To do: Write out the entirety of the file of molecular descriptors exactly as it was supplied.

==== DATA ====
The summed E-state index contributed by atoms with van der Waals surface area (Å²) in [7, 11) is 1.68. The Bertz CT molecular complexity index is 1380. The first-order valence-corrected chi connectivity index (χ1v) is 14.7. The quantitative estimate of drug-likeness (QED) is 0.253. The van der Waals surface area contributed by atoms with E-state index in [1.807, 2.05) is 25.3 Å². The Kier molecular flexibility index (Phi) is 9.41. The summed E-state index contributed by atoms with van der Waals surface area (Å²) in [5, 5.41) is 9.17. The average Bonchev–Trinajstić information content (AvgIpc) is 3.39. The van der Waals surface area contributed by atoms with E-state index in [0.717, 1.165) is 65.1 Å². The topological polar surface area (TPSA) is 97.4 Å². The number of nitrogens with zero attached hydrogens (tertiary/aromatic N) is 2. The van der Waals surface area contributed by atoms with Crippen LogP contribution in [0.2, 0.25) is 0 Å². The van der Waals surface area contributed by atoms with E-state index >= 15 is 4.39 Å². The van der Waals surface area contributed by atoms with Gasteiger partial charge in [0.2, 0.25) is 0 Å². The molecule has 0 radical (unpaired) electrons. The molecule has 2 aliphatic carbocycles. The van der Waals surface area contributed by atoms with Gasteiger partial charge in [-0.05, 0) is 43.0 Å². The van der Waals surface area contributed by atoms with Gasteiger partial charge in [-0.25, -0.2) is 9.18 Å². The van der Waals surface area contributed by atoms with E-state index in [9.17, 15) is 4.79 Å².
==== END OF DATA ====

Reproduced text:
The summed E-state index contributed by atoms with van der Waals surface area (Å²) in [7, 11) is 1.68. The Bertz CT molecular complexity index is 1380. The first-order valence-corrected chi connectivity index (χ1v) is 14.7. The quantitative estimate of drug-likeness (QED) is 0.253. The van der Waals surface area contributed by atoms with E-state index in [1.807, 2.05) is 25.3 Å². The Kier molecular flexibility index (Phi) is 9.41. The summed E-state index contributed by atoms with van der Waals surface area (Å²) in [5, 5.41) is 9.17. The average Bonchev–Trinajstić information content (AvgIpc) is 3.39. The van der Waals surface area contributed by atoms with E-state index in [0.717, 1.165) is 65.1 Å². The topological polar surface area (TPSA) is 97.4 Å². The number of nitrogens with zero attached hydrogens (tertiary/aromatic N) is 2. The van der Waals surface area contributed by atoms with Crippen LogP contribution in [0.2, 0.25) is 0 Å². The van der Waals surface area contributed by atoms with E-state index >= 15 is 4.39 Å². The van der Waals surface area contributed by atoms with Gasteiger partial charge in [0.2, 0.25) is 0 Å². The molecule has 0 radical (unpaired) electrons. The molecule has 2 aliphatic carbocycles. The van der Waals surface area contributed by atoms with Gasteiger partial charge in [-0.05, 0) is 43.0 Å². The van der Waals surface area contributed by atoms with Gasteiger partial charge in [-0.25, -0.2) is 9.18 Å². The van der Waals surface area contributed by atoms with E-state index in [9.17, 15) is 4.79 Å².